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Partner Content

We Are Women at the Heart of Health

It's time we redefine women's health beyond reproductive health, says the MD EMEA Health at Weber Shandwick

By Rachael Pay

Earlier this year, coinciding with International Women’s Day, we announced the launch of a bespoke women’s health offer across the Weber Shandwick Collective in EMEA, the next step in our commitment to health equity and meeting the needs of underserved patient populations. We have subsequently launched our women’s health offer in APAC and LatAm fuelled by a team of passionate women determined to address the ever-widening gender disparity gap in healthcare affecting 50 per cent of the world’s population, women.

Women’s health still faces huge gaps in research, education, funding, and innovation. Last year, the UK Government announced plans for its first-ever Women’s Health Strategy in England with the confronting admission that women have been forced to navigate a health system historically designed by men for men. Underpinning the strategy are the insights gleaned from a listening exercise involving over 100,000 women – one of the overarching takeaways of the report is the fact women have not felt listened to.

As a leading network agency celebrated globally for our expertise in health communications, we have a responsibility to do more and to challenge our clients to do more. Now is the time for a more intentional women’s health action across all areas of the private and public sector including partnership and shared responsibility. Without it the next generation of women are likely to face the same or even worse realities that we face; living longer, but more likely to live with illness or disability; experiencing more adverse drug reactions than men, struggling to find information bespoke to women, speaking up but not feeling heard.

And while it is widely recognised that reproductive and maternal health must be a priority so too are many other areas of health. Women’s health should not be considered in the most niche of definitions. From a communications perspective it is critical that the very definition of women’s health is redefined and goes beyond reproductive health. Women are four times more likely to develop an autoimmune disorder than men; women are much more likely to die within a year of having experienced a heart attack, stroke is the second most common cause of death in women and affects more women than men. If we are to meet the unmet health needs of women, we must put women in the centre of health – all health.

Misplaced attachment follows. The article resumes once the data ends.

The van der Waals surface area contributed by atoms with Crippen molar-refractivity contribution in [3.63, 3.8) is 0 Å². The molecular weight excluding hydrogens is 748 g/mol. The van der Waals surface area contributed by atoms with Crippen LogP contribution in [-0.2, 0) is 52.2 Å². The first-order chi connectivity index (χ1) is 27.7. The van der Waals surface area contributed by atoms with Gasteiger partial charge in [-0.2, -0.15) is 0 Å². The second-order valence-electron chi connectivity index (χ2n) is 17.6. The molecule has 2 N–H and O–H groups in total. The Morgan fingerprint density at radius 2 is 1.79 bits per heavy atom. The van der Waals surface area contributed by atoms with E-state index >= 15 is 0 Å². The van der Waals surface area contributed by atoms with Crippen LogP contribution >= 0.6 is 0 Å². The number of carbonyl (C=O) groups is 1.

Our Women’s Health Indicator has placed data and analytics at the centre of our offer - our most recent analysis looked at Alzheimer’s disease, one of the greatest public health concerns of all time, and the alarming disconnect between prevalence and priority on Alzheimer’s disease in women in Europe and Asia. Women are twice as likely to develop Alzheimer's disease as men, yet this is not a disease commonly associated with women. Less than nine per cent of all online content on Alzheimer’s disease specifically addresses the needs of women in Europe with less than three per cent addressing women in Asia.

Over the last six months we have delivered industry celebrated campaigns breaking through the silence surrounding menopause in India, Mexico, Brazil and China. We were awarded in Cannes for The Uncover campaign, tackling the stigmatisation of breastfeeding in public and we have focussed the lens of women’s health within every proposal and pitch we have engaged in.

The power of partnership is what will drive the change we need to address the crisis that is women’s health. To help facilitate this we have brought multiple industry partners to the table across three continents through curated conversations challenging the industry to drive creativity and redefine what good looks like in women’s health. An effort that we will expand upon in 2024.

We are women at the heart of health putting our hearts in health and we will continue to drive important conversations with clients and prospects across private and public sectors to create greater equality in healthcare.

If you are interested in finding out more, please reach out to me at

Rachael Pay is the Managing director, Health EMEA at Weber Shandwick


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